What else? How about our role as dog-sitter? Marriage counselor? Palm reader and mind reader? Tour guide? Source of info about anything they want to know about…homeowners associations, restaurants, schools, churches, zoning laws, roofers and radon testers, property managers, surveyors, materials for remodeling and consignment stores. Tax-deferred exchanges, water well permits and flow tests, paint stores and flooring specialists, septic pumping vendors and medical professionals, too.
Many Realtors will tell you they become friends with their customers and those are the people they end up having dinner with and sharing stories with. We are citizens and residents of this area, we pay taxes, raise children, order pizza and go to gallery openings. You will see us volunteering at the Folk Art Market, riding our mountain bikes on Cerro Gordo, taking a class at the Santa Fe School of Cooking and helping a visitor find the Plaza. We can be thought of as greedy parasites to real estate deals, but many deals would not happen but for the involvement of a professional real estate salesperson. The level of talent and knowledge required to be a successful Realtor is staggering. All this and we are considered a lowly profession, maybe just above used car salesmen and divorce attorneys. Not that there is anything wrong with selling used cars.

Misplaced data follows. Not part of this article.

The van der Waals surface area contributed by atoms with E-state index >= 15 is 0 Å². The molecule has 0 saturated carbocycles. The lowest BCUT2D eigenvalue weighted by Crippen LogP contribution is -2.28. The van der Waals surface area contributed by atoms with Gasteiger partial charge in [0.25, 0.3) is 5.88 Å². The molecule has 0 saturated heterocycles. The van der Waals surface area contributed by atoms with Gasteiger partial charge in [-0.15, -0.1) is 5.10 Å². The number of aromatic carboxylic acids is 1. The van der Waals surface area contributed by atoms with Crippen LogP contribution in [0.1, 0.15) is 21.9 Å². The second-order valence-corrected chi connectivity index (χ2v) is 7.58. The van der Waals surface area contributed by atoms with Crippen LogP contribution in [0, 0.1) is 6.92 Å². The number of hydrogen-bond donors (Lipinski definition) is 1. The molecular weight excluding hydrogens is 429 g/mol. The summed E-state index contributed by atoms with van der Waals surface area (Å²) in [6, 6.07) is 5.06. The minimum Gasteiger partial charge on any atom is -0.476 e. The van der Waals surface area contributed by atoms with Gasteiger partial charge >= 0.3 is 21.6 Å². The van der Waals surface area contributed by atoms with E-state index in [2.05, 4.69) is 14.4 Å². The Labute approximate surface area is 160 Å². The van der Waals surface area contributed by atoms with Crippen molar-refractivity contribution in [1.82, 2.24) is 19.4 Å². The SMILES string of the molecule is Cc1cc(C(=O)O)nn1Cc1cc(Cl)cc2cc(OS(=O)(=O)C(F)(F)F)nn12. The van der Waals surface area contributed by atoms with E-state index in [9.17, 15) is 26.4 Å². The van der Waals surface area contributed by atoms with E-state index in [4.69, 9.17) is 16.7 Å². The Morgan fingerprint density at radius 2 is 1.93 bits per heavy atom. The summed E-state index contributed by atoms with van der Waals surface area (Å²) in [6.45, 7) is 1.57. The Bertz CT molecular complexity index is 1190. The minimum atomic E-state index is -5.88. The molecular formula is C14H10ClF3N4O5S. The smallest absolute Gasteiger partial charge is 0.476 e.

We have been waiting for the computer to replace us. I am 65 and I can work as long as I like. There will always be a place for me at the table, in my lifetime anyway. Hopefully some younger professionals will get into the business so that I and others can share our decades of experience and lessons with them. As if they want to listen anyway, the whippersnappers!!
Enjoy the market today because it is changing. The Santa Fe NM residential real estate market is not at the front of the pack, but we are moving into a healthier market and it is an interesting time to buy or sell depending upon your personal needs. We will help you and assist you. We will listen when you rant and rave and we will smile back at you when you get a rush of excitement about the successful closing you are about to have. We will continue to wait to the very end and then another day or two before we get paid. If you use us and don’t pay us, we will remember, but will likely do it again tomorrow for the promise of helping someone, even you, and getting a check for the trouble and effort. And maybe a new friend.
Always ask a few more questions than you think are necessary. Insist that your Realtor is an expert and don’t be afraid to move on if you are not happy with the first one you meet. It takes guts and brains and thick skin and a sense of humor to be a Realtor. If you want a robot, I know someone for you, but it is not me.